Reyes v. Sprint Holding LLC et al
MEMORANDUM & ORDER: The Court dismisses the Complaint for lack of subject matter jurisdiction pursuant to Rule 12(h)(3) of the Federal Rules of Civil Procedure. The Court grants Plaintiff leave to file an amended complaint with 30 days of the date of this Memorandum and Order. SO ORDERED by Judge Margo K. Brodie, on 4/10/2017. (See document for details.) Copy of this Order and the attached copies of all unpublished decisions cited herein sent to pro se Plaintiff. (Latka-Mucha, Wieslawa)
UNITED STATES DISTRICT COURT
EASTERN DISTRICT OF NEW YORK
--------------------------------------------------------------NICASIO V. REYES,
NOT FOR PUBLICATION
MEMORANDUM & ORDER
SPRINT HOLDINGS, LLC, OVAL HOLDINGS
LLC, ELI MAOR, ALESTER A. GARVEY,
WELLS FARGO BANK, N.A., as Trustee for
The MLMI TRUST SERIES 2005-FM1, GERALD
REYES, DIANE PETERSEN-MAOR and STATE
DEPARTMENT DIVISION OF LICENSING
OFFICE OF CORPORATION COUNSEL,
--------------------------------------------------------------MARGO K. BRODIE, United States District Judge:
Plaintiff Nicasio V. Reyes commenced the above-captioned action on February 3, 2017,
against Defendants Sprint Holdings, LLC (“Sprint”), Oval Holdings LLC (“Oval”), Wells Fargo
Bank, N.A., as trustee for the MLMI Trust Series 2005-FM1 (“Wells Fargo”), the State
Department Division of Licensing Office of Corporation Counsel (the “Licensing Office”), Eli
Maor, Diane Petersen-Maor, Gerald Reyes and Alester A. Garvey. (Compl., Docket Entry
No. 1.) Plaintiff alleges that Defendants executed and recorded a fraudulent mortgage note on
Plaintiff’s property located at 857 Lafayette Street in Brooklyn, New York (the “Property”). (Id.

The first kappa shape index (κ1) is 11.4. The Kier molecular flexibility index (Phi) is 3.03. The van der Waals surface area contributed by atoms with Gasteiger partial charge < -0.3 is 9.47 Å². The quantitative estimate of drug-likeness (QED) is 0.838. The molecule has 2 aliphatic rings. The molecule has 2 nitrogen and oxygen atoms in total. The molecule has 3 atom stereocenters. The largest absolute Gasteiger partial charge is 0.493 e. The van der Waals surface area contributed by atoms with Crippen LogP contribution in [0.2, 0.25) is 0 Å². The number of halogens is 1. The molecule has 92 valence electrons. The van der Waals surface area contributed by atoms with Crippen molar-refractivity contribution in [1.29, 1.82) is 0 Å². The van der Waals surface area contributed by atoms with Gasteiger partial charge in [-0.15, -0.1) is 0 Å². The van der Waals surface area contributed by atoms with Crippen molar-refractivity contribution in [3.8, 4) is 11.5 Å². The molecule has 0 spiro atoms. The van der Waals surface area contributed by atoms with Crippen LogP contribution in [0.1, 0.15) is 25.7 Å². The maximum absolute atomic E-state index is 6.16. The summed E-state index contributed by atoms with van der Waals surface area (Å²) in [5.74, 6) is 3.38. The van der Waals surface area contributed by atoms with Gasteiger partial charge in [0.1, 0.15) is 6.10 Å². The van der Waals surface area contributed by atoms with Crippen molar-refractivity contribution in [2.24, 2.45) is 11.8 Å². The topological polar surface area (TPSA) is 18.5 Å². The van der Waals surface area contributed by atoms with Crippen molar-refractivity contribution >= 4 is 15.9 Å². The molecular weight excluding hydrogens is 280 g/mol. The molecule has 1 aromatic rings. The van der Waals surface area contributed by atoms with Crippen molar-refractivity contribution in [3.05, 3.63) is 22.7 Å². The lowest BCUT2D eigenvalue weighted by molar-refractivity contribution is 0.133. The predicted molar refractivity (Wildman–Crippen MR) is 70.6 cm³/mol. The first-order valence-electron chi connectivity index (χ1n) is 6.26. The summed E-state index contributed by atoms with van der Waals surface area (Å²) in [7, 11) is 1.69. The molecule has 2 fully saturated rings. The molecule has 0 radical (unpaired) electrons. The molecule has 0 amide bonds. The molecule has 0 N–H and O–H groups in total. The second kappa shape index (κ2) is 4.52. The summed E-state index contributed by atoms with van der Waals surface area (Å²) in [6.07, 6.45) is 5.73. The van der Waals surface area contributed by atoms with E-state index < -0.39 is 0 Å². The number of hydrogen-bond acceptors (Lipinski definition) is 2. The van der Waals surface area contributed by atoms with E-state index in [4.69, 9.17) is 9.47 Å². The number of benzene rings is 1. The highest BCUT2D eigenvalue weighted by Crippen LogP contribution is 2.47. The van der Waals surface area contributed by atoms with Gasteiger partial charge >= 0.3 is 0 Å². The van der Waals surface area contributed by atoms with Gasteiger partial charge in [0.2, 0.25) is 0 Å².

¶¶ 15–127.) Plaintiff seeks damages as well as declaratory and injunctive relief. (Id. ¶¶ 5, 12–
14.) For the reasons discussed below, the Court dismisses the Complaint for lack of subject
matter jurisdiction and grants Plaintiff leave to file an amended complaint within thirty (30) days
of this Memorandum and Order.
On July 23, 2003, Plaintiff acquired the Property, a three-family home, from the United
States Department of Housing and Urban Development. (Compl. ¶¶ 15–16; State Ct. Compl. 1–
2, annexed to Compl. as Ex. E.) Plaintiff transferred the title to the Property to Reyes, Plaintiff’s
brother, on May 29, 2007. (Compl. ¶ 17; State Ct. Compl. 1–2; Reyes Deed Transfer, annexed
to Compl. as Ex. D.) However, Plaintiff alleges that “Gerald Reyes was not, nor ever has been
the actual owner. His sole purpose in holding title was based upon a familial fiduciary obligation
owed specifically to Plaintiff.” (Compl. ¶ 19.) On February 4, 2013, Reyes “conveyed the 
Property to [Oval] for $3,000.” (Id. ¶ 41; Oval Deed Transfer, annexed to Compl. as Ex. C.)
Plaintiff alleges that Oval then transferred the title to the Property to Sprint on August 2, 2013.
(Compl. ¶ 58.)
On September 30, 2013, Reyes filed an action against Sprint, Oval, Wells Fargo, Maor
and Garvey in New York Supreme Court, Kings County, seeking to quiet title to the Property on
the basis that the deed was obtained fraudulently. (State Ct. Compl. 1–2, 7.) On March 17,
2016, the parties settled the state court action. (Compl. ¶ 60; State Ct. Settlement, annexed to
Compl. as Ex. F.) Plaintiff was not a party in that action. Plaintiff alleges that the Defendants